The 2019 edition of the annual event took place on Saturday, Sept. 7 from Wellesley Park in Wakamow Valley, drawing close to 100 walkers and supporters looking to build on the more than $42,000 raised through the first three years of the charity walk.
“We’re really happy with that,” said SuperWalk organizer Sandra Luchia. “And we have a really good, strong support group in town that sees their family and friends come out and support them. So that’s the basis for today, doing what we can to raise awareness while raising a bit of money at the same time.”
The SuperWalk did have a bit of a sombre note attached to it. Each Walk features a Local Hero, with Richard Molde chosen as the local representative due to his fundraising efforts and longtime support in spite of his own battle with Parkinson’s Disease. The Molde family annually holds a Pedal for Parkinson’s event at their summer cottage, with the fundraiser having brought in thousands of dollars to the SuperWalk over the years. Molde passed away before he could take part in the 2019 SuperWalk, but members of his family were still on hand to take part.
“We really wish he could have been here, they’ve done so much for us and their family has been so supportive,” Luchia said.
While the final fundraising total for this year was unavailable as of press time, Luchia was certain it would be just as impressive as in years past – and ideally, will continue on in similar fashion in years to come.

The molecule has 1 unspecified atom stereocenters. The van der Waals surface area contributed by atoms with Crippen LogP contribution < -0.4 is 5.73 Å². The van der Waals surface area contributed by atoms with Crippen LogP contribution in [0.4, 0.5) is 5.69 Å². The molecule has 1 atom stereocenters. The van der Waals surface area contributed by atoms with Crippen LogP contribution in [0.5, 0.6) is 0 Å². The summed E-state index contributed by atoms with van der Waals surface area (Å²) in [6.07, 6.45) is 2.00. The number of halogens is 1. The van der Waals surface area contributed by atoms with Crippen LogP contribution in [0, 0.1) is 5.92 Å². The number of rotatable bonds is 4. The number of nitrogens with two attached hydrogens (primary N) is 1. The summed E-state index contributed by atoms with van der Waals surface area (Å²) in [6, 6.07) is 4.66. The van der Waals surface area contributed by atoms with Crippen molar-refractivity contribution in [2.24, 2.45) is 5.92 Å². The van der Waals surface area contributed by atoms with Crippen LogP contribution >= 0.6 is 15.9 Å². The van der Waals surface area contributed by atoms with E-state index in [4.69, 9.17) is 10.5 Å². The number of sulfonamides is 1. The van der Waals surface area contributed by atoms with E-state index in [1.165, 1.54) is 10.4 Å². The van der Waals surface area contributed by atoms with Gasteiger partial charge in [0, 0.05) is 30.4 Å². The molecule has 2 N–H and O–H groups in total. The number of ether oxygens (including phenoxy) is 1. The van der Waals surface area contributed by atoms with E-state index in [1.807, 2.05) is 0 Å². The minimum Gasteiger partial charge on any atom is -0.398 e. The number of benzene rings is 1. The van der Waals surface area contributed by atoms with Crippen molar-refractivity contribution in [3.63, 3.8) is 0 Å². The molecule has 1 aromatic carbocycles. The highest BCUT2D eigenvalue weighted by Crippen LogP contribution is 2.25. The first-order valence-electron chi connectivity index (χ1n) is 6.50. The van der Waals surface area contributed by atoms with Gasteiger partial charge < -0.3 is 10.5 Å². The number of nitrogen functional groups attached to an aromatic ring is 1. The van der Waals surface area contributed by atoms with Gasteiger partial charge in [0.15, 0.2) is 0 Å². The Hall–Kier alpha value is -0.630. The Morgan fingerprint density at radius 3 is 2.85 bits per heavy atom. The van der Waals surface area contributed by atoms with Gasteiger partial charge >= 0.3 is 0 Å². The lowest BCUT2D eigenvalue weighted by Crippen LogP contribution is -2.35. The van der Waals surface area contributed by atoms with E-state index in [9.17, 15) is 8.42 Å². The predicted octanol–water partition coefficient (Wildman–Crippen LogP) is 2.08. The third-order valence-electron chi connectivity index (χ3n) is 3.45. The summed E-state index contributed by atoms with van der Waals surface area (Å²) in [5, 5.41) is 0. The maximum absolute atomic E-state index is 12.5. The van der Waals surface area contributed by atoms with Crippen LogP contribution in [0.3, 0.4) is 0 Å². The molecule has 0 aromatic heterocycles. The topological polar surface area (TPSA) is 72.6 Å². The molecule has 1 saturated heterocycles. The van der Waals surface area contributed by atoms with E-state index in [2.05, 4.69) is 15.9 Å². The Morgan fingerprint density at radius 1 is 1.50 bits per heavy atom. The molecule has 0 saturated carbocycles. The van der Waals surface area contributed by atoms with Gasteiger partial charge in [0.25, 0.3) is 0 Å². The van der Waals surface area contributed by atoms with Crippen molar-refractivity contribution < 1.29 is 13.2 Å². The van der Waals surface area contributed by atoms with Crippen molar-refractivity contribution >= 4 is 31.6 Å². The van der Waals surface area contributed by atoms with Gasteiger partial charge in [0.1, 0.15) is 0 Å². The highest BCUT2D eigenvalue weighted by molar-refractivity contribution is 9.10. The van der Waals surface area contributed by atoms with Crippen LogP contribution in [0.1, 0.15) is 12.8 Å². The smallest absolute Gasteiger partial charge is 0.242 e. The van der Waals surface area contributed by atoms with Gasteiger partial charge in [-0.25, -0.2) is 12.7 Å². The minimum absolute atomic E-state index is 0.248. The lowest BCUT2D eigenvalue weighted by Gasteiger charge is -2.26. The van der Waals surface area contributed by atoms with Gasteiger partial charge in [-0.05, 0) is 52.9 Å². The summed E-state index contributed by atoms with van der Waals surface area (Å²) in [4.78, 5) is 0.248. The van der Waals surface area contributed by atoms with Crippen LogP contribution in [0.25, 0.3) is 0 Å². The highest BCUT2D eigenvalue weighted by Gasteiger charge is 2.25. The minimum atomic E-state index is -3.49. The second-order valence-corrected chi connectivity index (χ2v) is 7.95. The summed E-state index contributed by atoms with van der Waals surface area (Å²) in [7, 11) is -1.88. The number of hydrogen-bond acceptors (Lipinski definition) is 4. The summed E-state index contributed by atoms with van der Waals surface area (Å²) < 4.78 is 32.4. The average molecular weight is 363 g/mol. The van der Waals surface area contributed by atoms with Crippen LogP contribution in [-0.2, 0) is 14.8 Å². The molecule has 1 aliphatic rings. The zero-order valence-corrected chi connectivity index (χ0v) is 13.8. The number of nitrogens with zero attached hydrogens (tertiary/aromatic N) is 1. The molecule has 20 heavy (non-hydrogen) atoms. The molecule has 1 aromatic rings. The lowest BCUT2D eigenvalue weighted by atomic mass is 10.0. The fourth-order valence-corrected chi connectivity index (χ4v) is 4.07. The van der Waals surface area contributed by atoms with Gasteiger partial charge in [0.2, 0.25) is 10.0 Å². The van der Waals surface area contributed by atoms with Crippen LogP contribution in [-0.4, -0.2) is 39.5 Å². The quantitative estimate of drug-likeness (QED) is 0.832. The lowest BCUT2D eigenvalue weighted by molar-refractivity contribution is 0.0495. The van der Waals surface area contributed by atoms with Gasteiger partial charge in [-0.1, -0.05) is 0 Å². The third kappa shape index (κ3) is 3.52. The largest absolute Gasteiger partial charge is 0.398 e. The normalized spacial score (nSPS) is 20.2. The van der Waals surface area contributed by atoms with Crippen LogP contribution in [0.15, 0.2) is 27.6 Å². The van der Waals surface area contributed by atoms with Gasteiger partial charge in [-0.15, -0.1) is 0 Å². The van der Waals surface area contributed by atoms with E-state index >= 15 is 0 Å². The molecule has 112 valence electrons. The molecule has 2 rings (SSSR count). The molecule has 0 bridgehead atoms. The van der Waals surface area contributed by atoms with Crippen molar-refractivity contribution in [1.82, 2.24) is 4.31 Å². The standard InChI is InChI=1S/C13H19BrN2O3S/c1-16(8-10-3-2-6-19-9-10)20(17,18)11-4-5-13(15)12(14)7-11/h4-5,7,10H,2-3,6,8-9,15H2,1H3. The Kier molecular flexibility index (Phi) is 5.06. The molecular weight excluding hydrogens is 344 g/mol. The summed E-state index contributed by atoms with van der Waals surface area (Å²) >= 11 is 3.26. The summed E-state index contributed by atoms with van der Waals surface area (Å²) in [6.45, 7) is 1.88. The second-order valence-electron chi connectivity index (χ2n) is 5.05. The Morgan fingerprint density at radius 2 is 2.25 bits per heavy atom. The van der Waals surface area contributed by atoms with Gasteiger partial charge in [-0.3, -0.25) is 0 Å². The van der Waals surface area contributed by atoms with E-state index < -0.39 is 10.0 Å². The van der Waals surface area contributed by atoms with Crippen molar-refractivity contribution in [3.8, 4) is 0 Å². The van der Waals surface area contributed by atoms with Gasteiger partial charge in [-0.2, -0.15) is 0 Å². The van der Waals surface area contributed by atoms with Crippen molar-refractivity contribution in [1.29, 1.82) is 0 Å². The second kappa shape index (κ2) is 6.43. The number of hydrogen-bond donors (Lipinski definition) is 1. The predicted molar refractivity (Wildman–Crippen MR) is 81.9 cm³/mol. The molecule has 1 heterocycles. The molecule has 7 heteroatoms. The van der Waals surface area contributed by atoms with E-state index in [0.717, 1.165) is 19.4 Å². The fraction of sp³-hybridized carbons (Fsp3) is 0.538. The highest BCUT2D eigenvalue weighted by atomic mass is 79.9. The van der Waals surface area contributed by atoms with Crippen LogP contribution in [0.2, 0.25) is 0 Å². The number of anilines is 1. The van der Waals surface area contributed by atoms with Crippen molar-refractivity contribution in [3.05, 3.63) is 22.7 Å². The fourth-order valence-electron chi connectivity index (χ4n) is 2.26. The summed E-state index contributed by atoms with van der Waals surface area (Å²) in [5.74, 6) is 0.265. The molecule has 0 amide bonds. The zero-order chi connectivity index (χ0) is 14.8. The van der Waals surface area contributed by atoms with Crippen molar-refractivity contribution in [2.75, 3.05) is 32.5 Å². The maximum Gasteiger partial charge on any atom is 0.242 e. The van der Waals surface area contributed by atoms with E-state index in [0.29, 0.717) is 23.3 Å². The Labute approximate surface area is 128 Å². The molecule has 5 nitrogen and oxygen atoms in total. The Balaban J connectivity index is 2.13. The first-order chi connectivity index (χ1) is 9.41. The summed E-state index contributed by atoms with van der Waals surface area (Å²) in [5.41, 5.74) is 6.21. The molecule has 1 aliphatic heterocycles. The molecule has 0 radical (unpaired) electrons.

“I just hope that we can continue to do it and get people out every year,” she said. “If it gets bigger that would be wonderful, but just that we’re holding it and doing what we can to help is the main thing.”
Parkinson’s disease is a degenerative neuro-muscular condition that causes tremors, loss of balance and slowness of movement and can become more and more debilitating as time goes on.
The Moose Jaw Parkinson Canada support group meets the fourth Monday of the month from September to June at 1:30 p.m. at the Hillcrest Church, offering another avenue for education and assistance with the disease.
“Anyone out there who knows a loved one who has been diagnosed or yourself having been diagnosed, I’d encourage you to join the support group,” Luchia said. “We don’t just sit around and mope, it’s all about being positive, we watch videos and things like that, do what we can to educate people and help them cope with Parkinson’s.”
For more information on Parkinson’s, check out www.parkinson.ca. For further information on the local support group, contact Kelly Pierson at 306-545-4400 or at firstname.lastname@example.org